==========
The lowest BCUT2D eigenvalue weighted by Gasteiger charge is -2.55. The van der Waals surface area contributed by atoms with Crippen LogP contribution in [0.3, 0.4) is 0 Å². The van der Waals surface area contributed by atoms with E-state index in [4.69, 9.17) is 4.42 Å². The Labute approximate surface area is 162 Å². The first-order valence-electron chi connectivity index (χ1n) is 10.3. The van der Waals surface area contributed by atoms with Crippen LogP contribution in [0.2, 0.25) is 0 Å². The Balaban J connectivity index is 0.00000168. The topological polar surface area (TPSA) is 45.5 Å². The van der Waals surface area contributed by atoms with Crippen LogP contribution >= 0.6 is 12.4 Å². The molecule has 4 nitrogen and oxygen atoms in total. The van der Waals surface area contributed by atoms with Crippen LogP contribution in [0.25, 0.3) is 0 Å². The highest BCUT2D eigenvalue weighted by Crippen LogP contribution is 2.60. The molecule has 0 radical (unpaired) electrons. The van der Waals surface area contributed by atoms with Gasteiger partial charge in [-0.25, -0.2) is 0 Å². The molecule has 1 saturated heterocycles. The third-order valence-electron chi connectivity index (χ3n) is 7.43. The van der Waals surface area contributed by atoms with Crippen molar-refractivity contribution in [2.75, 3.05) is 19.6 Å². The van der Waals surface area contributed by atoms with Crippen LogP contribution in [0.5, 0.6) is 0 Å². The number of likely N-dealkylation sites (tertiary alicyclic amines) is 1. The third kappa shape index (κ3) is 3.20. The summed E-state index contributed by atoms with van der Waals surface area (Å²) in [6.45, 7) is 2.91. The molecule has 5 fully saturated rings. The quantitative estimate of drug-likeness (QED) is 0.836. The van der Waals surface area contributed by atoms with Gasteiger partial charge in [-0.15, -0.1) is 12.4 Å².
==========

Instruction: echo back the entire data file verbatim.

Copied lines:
The lowest BCUT2D eigenvalue weighted by Gasteiger charge is -2.55. The van der Waals surface area contributed by atoms with Crippen LogP contribution in [0.3, 0.4) is 0 Å². The van der Waals surface area contributed by atoms with E-state index in [4.69, 9.17) is 4.42 Å². The Labute approximate surface area is 162 Å². The first-order valence-electron chi connectivity index (χ1n) is 10.3. The van der Waals surface area contributed by atoms with Crippen LogP contribution in [0.2, 0.25) is 0 Å². The Balaban J connectivity index is 0.00000168. The topological polar surface area (TPSA) is 45.5 Å². The van der Waals surface area contributed by atoms with Crippen LogP contribution >= 0.6 is 12.4 Å². The molecule has 4 nitrogen and oxygen atoms in total. The van der Waals surface area contributed by atoms with Crippen LogP contribution in [0.25, 0.3) is 0 Å². The highest BCUT2D eigenvalue weighted by Crippen LogP contribution is 2.60. The molecule has 0 radical (unpaired) electrons. The van der Waals surface area contributed by atoms with Gasteiger partial charge in [-0.25, -0.2) is 0 Å². The molecule has 1 saturated heterocycles. The third-order valence-electron chi connectivity index (χ3n) is 7.43. The van der Waals surface area contributed by atoms with Crippen molar-refractivity contribution in [2.75, 3.05) is 19.6 Å². The van der Waals surface area contributed by atoms with Crippen LogP contribution in [0.5, 0.6) is 0 Å². The number of likely N-dealkylation sites (tertiary alicyclic amines) is 1. The third kappa shape index (κ3) is 3.20. The summed E-state index contributed by atoms with van der Waals surface area (Å²) in [6.45, 7) is 2.91. The molecule has 5 fully saturated rings. The quantitative estimate of drug-likeness (QED) is 0.836. The van der Waals surface area contributed by atoms with Gasteiger partial charge in [-0.15, -0.1) is 12.4 Å².